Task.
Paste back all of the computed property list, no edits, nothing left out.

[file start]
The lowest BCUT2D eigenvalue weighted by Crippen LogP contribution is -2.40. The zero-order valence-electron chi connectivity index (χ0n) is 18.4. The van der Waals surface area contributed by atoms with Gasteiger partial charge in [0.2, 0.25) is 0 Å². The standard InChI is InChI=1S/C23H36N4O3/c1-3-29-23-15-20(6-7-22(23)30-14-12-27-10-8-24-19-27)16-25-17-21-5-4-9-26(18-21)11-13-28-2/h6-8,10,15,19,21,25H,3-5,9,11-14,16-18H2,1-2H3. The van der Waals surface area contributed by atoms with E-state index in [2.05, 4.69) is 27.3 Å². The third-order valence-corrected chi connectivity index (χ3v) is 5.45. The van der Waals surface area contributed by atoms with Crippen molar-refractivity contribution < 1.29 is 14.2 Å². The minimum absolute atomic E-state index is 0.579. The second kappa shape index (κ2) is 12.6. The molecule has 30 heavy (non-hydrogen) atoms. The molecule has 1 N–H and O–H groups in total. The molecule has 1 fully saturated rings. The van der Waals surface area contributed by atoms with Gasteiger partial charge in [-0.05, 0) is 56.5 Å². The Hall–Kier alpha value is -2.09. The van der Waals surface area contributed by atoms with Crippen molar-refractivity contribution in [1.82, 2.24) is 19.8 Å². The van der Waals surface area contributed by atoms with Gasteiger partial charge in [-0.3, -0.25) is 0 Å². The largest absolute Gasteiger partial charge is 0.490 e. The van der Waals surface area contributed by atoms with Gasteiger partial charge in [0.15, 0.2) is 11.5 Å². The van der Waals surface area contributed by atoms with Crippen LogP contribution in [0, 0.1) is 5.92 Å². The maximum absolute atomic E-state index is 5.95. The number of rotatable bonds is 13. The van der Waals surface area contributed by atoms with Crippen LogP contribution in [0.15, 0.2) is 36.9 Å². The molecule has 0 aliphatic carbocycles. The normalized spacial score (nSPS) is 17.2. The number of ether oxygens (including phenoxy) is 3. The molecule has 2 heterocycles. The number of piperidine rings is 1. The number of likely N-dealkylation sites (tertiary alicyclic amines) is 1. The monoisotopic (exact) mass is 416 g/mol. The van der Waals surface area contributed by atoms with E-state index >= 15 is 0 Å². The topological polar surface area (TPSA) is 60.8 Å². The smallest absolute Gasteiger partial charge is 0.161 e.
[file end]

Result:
The lowest BCUT2D eigenvalue weighted by Crippen LogP contribution is -2.40. The zero-order valence-electron chi connectivity index (χ0n) is 18.4. The van der Waals surface area contributed by atoms with Gasteiger partial charge in [0.2, 0.25) is 0 Å². The standard InChI is InChI=1S/C23H36N4O3/c1-3-29-23-15-20(6-7-22(23)30-14-12-27-10-8-24-19-27)16-25-17-21-5-4-9-26(18-21)11-13-28-2/h6-8,10,15,19,21,25H,3-5,9,11-14,16-18H2,1-2H3. The van der Waals surface area contributed by atoms with E-state index in [2.05, 4.69) is 27.3 Å². The third-order valence-corrected chi connectivity index (χ3v) is 5.45. The van der Waals surface area contributed by atoms with Crippen molar-refractivity contribution < 1.29 is 14.2 Å². The minimum absolute atomic E-state index is 0.579. The second kappa shape index (κ2) is 12.6. The molecule has 30 heavy (non-hydrogen) atoms. The molecule has 1 N–H and O–H groups in total. The molecule has 1 fully saturated rings. The van der Waals surface area contributed by atoms with Gasteiger partial charge in [-0.05, 0) is 56.5 Å². The Hall–Kier alpha value is -2.09. The van der Waals surface area contributed by atoms with Crippen molar-refractivity contribution in [1.82, 2.24) is 19.8 Å². The van der Waals surface area contributed by atoms with Gasteiger partial charge in [-0.3, -0.25) is 0 Å². The largest absolute Gasteiger partial charge is 0.490 e. The van der Waals surface area contributed by atoms with Gasteiger partial charge in [0.15, 0.2) is 11.5 Å². The van der Waals surface area contributed by atoms with Crippen LogP contribution in [0, 0.1) is 5.92 Å². The maximum absolute atomic E-state index is 5.95. The number of rotatable bonds is 13. The van der Waals surface area contributed by atoms with Crippen LogP contribution in [0.15, 0.2) is 36.9 Å². The molecule has 0 aliphatic carbocycles. The normalized spacial score (nSPS) is 17.2. The number of ether oxygens (including phenoxy) is 3. The molecule has 2 heterocycles. The number of piperidine rings is 1. The number of likely N-dealkylation sites (tertiary alicyclic amines) is 1. The monoisotopic (exact) mass is 416 g/mol. The van der Waals surface area contributed by atoms with E-state index >= 15 is 0 Å². The topological polar surface area (TPSA) is 60.8 Å². The smallest absolute Gasteiger partial charge is 0.161 e.